Thursday evening I told Karen, “There was a shooting in Hesston!” She had seen the news too: “And several are dead, and many critically wounded.”
Mass shootings are becoming much too common. But this one felt close to home: Hesston is basically a Mennonite town. The year before we met, Karen lived a few blocks from the factory where the shooting took place. One of the factory owners was our sons’ college dorm residence director; his wife was a friend and co-worker of one of our daughters.
I was also taken aback that there was violence in a Mennonite-owned factory. Wouldn’t a plant with an office full of Mennonites known for working hard at peace-making and whole relationships typically avoid such bloodshed? Even if they would hire ex-cons, like the shooter?
But this part of the story struck me most: the bloodshed was kept from being worse by the Hesston police chief—who has a Mennonite last name and membership in one of the nearby Mennonite churches. He got to the scene fast. And didn’t wait for backup but at great personal risk called the shooter to come out and killed him when he returned fire.
Did that police chief do right? There are no easy answers:
- The country sheriff and Kansas governor called the chief a hero, stopping many further deaths. Yet he himself, steeped from boyhood with a sense that killing is sin, surely struggles with what he has done. As Kurt Horst, a pastor in Hesston, told a reporter, “We are thankful for the lives he saved, but we grieve for what he had to do to save them and the impact that may have on him.”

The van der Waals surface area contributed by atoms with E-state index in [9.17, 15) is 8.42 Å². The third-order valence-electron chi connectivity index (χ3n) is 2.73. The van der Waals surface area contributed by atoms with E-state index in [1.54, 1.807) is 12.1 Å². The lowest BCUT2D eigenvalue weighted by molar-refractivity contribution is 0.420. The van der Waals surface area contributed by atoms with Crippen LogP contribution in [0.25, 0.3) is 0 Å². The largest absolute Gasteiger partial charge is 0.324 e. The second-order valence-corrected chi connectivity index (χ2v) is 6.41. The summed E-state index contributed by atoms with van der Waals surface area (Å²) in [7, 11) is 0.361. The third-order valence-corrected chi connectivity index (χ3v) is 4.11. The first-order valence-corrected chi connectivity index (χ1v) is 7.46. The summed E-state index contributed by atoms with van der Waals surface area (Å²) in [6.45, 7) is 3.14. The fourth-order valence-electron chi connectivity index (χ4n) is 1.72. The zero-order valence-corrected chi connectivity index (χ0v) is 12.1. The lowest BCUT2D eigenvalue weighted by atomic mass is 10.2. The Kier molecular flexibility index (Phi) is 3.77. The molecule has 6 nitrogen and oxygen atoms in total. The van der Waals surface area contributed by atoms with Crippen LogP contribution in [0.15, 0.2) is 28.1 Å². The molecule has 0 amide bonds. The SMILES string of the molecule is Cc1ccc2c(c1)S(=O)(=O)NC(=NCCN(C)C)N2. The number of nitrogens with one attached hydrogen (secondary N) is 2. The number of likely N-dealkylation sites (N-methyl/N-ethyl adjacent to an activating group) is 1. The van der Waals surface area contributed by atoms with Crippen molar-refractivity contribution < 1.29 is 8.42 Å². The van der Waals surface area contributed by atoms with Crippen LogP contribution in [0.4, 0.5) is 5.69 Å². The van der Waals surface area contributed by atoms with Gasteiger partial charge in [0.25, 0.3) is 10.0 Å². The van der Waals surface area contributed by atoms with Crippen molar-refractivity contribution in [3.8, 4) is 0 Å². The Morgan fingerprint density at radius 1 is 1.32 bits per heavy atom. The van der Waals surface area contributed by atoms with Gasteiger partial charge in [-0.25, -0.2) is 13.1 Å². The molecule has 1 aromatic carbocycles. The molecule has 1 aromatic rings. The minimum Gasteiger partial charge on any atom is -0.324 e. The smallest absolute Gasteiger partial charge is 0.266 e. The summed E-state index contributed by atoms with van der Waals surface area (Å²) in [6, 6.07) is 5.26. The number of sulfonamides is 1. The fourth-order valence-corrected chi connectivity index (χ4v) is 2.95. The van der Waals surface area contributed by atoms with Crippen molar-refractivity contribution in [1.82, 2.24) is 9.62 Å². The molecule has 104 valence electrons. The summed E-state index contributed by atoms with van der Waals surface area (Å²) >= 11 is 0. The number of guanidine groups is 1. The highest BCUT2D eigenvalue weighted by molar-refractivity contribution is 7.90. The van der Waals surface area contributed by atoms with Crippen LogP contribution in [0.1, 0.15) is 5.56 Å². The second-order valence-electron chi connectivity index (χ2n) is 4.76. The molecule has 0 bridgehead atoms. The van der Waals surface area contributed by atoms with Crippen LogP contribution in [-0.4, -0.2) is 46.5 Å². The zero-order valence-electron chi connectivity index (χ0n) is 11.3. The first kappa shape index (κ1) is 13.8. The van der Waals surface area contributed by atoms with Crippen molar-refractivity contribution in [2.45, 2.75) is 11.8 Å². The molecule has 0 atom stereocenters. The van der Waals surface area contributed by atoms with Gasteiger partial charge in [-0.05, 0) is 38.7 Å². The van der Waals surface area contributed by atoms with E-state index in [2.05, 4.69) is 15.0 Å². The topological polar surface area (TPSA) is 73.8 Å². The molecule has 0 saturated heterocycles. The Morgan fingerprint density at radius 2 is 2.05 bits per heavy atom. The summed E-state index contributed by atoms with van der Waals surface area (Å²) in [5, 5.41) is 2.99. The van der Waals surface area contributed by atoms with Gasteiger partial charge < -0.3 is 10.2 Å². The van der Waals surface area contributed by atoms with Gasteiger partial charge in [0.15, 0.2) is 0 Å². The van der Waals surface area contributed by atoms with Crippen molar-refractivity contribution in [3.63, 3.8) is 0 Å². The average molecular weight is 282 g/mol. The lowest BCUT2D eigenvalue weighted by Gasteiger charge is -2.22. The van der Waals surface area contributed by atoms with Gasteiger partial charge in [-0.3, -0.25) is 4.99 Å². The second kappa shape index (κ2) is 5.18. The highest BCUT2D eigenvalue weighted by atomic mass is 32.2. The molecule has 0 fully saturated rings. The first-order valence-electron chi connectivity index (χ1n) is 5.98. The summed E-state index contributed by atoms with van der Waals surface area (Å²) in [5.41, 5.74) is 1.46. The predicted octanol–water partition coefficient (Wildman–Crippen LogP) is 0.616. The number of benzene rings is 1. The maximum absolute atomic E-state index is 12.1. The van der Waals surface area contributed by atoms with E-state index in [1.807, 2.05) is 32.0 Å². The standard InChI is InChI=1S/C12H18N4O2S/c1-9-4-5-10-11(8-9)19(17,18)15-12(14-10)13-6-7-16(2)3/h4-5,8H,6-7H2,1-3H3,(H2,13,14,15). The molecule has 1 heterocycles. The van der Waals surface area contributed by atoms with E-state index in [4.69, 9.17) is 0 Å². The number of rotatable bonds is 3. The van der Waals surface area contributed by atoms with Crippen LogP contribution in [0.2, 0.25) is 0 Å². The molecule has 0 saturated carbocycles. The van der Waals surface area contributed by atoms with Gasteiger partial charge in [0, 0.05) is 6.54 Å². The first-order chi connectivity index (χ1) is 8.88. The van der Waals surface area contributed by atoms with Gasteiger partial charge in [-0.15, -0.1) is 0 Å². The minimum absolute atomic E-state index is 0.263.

- I think of Dietrich Bonhoeffer, the pacifist who joined a plot during WWII to kill Hitler. He believed he was breaking the moral teaching of Jesus. Yet felt he must: to do nothing would let him maintain personal holiness but let great evil fall on many others.
- It’s clear that God ordains police as “servants” to “bear the sword” against evildoers (Rom. 13:4) to limit violence and greed; without a police presence, society descends into anarchy. Yet Jesus calls his followers to “do good” to evildoers rather than destroy them (Matt. 5:43-45; Luke 6:27-36). Paul and Peter do too (Rom. 12:19-21; 1 Pet. 2:20-23; 3:8-9).
- Mennonites typically avoid serving as police, knowing they might be called upon to exercise deadly force and unable to see how taking an evildoer’s life would be to “do good” to them, as Jesus instructs. Yet would it be desirable to have a police force or a military with no Christians in the ranks? Yet violence can only stop something; it cannot bring a positive well-being, shalom. Force was not Jesus’ calling—nor is it the calling of us who choose to be marked by the teaching and spirit of Jesus. That calling is to embody God’s gift of grace.